Category Archives: Architecture + Design

At Home

Isle of This Town by Don & Ryan Clark (via Invisible Creature)

The last day that movers were packing up our home, I sat in our living room staring at the empty walls where artwork and family photos had been hanging just hours earlier. It dawned on me that in a matter of days there would be different frames with different images hanging on those walls. The thought was quite simple and ordinary, I know, but it was enough to make me think. As we move in and out of apartments and houses, our possessions come with us but the structures remain. They might see one, five, 10 or more families throughout their architectural lifetimes. They’re also one of the most defining parts of our culture, I believe. I mean, they’re where we live, after all. Everything that happens in the world and in our everyday lives somehow makes its way into our houses. All of these musings have been coming back into my mind from time to time in the past few months, making me want to read or write or explore all of these thoughts and come up with something substantial. Then today I think I found the book that already did all of those things for me. It’s called At Home by Bill Bryson, and after only reading the introduction, my mind’s already overjoyed. Take a peak:

Looking around my house, I was startled and somewhat appalled to realize how little I knew about the domestic world around me. … Suddenly the home seemed a place of mystery to me. So I formed the idea to make a journey around it … I would write a history of the world without leaving home. … What I found, to my great surprise, is that whatever happens in the world — whatever is discovered or created or bitterly fought over — eventually ends up, in one way or another, in your house. … So the history of household life isn’t just a history of beds and sofas and kitchen stoves, as I had vaguely supposed it would be, but of scurvy and guano and the Eiffel Tower and bedbugs and body-snatching and just about everything else that has ever happened. Houses aren’t refuges from history. They are where history ends up.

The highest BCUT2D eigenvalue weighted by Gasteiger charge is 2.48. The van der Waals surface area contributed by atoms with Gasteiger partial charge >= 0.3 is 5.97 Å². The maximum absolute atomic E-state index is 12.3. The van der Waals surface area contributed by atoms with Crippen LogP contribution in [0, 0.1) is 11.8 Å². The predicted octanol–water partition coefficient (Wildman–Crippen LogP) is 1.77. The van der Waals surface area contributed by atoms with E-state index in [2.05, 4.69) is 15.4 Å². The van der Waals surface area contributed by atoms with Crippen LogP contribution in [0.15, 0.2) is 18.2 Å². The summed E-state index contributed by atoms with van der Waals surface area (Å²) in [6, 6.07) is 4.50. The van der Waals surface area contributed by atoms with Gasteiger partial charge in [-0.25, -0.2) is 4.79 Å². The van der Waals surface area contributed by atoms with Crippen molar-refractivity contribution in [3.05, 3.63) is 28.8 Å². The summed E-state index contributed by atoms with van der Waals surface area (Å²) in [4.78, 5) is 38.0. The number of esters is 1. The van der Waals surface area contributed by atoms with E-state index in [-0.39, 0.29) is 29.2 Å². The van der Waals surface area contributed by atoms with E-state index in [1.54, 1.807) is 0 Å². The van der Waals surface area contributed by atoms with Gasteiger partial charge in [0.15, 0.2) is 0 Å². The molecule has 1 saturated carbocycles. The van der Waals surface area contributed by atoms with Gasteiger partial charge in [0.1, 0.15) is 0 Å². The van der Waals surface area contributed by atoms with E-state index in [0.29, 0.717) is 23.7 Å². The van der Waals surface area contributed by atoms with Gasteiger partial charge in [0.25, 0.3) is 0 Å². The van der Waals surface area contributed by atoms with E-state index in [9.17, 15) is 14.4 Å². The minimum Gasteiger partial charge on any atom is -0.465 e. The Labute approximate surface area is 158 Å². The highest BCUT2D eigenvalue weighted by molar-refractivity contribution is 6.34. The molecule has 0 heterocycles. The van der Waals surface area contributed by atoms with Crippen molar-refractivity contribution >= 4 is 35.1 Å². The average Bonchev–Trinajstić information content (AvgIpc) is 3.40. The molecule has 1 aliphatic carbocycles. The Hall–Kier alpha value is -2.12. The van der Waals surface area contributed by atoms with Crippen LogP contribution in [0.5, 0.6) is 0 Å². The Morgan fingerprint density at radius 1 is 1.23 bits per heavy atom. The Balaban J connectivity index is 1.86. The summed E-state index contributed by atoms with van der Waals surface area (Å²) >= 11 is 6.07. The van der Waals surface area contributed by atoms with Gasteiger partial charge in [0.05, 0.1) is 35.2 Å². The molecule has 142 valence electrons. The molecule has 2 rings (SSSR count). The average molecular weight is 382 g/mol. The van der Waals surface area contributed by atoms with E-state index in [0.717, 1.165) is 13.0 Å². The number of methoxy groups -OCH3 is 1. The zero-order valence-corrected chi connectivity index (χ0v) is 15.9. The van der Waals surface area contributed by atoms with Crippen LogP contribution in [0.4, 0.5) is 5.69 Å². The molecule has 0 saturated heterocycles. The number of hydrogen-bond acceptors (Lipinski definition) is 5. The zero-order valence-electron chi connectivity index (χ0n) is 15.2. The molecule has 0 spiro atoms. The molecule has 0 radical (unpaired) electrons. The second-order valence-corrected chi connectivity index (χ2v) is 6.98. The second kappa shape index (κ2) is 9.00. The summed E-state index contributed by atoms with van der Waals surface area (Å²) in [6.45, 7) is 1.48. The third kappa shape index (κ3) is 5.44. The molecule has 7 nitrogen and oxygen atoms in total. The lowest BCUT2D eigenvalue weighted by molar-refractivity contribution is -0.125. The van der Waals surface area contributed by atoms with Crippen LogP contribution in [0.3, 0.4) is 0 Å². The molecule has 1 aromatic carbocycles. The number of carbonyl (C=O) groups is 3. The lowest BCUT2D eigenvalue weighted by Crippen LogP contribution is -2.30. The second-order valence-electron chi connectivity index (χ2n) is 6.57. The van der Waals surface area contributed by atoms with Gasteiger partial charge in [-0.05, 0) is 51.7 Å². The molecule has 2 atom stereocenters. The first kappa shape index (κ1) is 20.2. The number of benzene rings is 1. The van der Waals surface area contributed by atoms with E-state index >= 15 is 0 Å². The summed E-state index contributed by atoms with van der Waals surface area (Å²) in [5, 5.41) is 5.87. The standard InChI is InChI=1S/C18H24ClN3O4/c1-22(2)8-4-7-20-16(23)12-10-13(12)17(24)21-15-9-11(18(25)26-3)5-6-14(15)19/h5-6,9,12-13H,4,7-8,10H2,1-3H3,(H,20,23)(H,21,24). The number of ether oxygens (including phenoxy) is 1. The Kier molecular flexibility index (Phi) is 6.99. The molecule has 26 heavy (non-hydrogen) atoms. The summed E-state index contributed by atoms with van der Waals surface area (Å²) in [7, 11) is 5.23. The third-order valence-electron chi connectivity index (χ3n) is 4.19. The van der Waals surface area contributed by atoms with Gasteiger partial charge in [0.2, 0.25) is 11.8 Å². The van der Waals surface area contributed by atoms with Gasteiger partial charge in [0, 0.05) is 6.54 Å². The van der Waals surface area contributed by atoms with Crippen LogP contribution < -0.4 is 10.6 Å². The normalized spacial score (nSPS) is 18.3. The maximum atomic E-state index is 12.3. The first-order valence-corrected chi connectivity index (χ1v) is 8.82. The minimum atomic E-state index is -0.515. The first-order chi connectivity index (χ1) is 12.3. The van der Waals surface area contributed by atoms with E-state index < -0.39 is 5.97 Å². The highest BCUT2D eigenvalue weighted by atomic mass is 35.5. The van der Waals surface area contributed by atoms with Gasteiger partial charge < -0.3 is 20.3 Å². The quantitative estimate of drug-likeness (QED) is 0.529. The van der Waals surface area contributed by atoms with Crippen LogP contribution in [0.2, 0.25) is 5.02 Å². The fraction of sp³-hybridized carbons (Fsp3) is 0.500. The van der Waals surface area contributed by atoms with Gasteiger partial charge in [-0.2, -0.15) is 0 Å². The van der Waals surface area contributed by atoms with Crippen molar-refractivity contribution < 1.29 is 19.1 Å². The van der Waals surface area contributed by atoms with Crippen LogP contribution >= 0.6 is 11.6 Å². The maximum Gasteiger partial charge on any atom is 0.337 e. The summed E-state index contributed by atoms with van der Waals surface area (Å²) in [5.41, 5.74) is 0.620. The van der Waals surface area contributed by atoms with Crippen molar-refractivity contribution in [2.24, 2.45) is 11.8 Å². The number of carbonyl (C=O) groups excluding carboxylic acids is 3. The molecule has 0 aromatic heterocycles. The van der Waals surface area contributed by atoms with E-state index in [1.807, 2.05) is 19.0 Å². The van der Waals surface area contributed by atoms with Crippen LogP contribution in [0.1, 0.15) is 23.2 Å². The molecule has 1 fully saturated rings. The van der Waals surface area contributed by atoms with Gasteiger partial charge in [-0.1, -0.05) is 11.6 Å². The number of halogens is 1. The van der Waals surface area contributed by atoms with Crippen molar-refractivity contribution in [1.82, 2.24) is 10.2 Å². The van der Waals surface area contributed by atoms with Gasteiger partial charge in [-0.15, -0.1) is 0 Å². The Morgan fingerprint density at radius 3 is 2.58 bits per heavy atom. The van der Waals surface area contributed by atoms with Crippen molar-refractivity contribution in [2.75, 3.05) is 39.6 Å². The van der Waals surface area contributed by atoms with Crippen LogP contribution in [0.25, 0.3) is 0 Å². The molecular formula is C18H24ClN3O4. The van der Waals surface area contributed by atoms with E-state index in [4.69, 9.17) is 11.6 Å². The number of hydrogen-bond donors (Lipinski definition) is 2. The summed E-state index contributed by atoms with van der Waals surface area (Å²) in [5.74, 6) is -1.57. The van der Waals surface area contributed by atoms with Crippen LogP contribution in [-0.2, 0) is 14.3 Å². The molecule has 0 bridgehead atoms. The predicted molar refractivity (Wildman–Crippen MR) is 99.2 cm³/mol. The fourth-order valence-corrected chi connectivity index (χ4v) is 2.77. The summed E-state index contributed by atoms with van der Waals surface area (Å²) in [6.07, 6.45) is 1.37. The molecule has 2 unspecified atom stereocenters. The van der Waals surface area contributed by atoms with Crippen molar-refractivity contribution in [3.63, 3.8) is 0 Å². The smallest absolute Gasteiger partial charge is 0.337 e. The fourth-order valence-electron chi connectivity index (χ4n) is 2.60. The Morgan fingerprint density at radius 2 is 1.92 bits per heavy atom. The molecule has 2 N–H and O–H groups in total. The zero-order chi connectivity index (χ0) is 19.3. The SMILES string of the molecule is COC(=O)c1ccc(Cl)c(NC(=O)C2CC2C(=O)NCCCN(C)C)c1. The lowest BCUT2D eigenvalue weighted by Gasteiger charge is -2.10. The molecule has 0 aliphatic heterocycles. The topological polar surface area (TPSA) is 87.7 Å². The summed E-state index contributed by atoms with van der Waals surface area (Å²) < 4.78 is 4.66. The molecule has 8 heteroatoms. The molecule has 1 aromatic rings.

(Bill Bryson, At Home, pg. 5)
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And Then There Were Three

I’ve never been one to really collect anything. I had the Beanie Babie phase when I was a kid, but I don’t really count that as a true collection. But ever since college I’ve romanticized old typewriters and loved their nostalgic beauty. I dreamed of one day having an entire shelf full of different models, the old, the retro, the black, the colorful. Jonathan found a typewriter on his doorstep last year (yes, literally, it was sitting by the mailboxes in his apartment building with a sign that said “FREE!”) I like to think it was fate handing it over to me. This past Christmas my parents bought me a beautiful antique typewriter. And so my collection began. This past weekend I got to see the typewriter Jonathan found for me at a thrift store in Wichita a few months ago. Say hello to the newest addition: The Cadet!